New Method Captures the Influence of Mountain Topography on Snow Distribution


Climate modelers have assumed that when sunlight reaches Earth, it encounters a flat surface. This assumption works well when there is no large variation in topography across each grid. However, when there are steep mountains, the flat-surface assumption does not capture features, such as shading or bright reflection from snow on sloping surfaces, that affect how long snow persists and even feedback to local precipitation. Department of Energy climate researchers have investigated the effects of 3D mountains/snow on solar (sunlight) flux distributions and their impact on surface hydrology over mountains in the western United States. The Weather Research and Forecasting (WRF) model was used in conjunction with a 3D radiative transfer parameterization covering a time period from 2007-2008 during which abundant snowfall occurred. A comparison of the 3D WRF simulation with observations showed reasonable agreement. The investigators showed that 3D mountain features have a profound impact on the diurnal and monthly variation of surface radiative and heat fluxes, and on the consequent elevation-dependence of snowmelt and precipitation distributions. Deviations of snow due to 3D radiation effects range from an increase of 18% at the lowest elevations to a decrease of 8% at higher elevations. Since lower elevation areas occupy larger fractions of the land surface, the net effect of 3D radiative transfer is to extend snowmelt and snowmelt-driven runoff into the warm season. Because 60-90% of water resources originate from mountains worldwide, the differences in simulated hydrology due to 3D interactions between solar radiation and mountains/snow merit further investigation in order to understand the implications of modeling mountain water resources and these resources’ vulnerability to climate change.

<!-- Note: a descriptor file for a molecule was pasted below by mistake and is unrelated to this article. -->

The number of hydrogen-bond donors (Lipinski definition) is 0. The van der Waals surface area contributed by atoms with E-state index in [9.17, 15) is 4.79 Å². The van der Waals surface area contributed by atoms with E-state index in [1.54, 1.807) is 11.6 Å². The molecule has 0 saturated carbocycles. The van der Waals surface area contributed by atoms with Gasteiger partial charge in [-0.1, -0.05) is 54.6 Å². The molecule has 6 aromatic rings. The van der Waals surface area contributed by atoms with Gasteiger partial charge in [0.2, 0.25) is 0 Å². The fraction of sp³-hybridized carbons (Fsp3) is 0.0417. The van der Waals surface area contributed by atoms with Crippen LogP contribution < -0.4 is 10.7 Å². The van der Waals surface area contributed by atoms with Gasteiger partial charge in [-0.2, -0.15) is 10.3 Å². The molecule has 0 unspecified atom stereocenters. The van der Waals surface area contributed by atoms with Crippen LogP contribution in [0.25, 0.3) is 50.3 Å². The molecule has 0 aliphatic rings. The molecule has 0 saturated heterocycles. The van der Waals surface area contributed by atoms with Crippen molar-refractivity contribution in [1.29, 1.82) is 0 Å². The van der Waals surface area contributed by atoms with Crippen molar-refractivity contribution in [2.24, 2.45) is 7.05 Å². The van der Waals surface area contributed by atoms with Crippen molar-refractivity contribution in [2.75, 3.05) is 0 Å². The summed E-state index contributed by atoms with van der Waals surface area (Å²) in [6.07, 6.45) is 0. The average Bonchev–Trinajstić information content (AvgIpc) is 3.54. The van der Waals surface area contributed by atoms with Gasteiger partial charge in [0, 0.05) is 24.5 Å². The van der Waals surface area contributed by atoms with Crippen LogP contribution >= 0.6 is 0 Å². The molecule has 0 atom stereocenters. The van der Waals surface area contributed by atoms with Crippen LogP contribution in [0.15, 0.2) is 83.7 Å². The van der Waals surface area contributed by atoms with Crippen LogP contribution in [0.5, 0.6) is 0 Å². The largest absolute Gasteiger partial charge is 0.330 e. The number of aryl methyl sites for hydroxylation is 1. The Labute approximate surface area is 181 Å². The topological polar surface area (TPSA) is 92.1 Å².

Liou, K. N., Y. Gu, L. R. Leung, W. L. Lee, and R. G. Fovell. 2013. “A WRF Simulation of the Impact of 3-D Radiative Transfer on Surface Hydrology over the Rocky Mountains and Sierra Nevada,” Atmospheric Chemistry and Physics 13, 11709-721. DOI:10.5194/acp-13-11709-2013.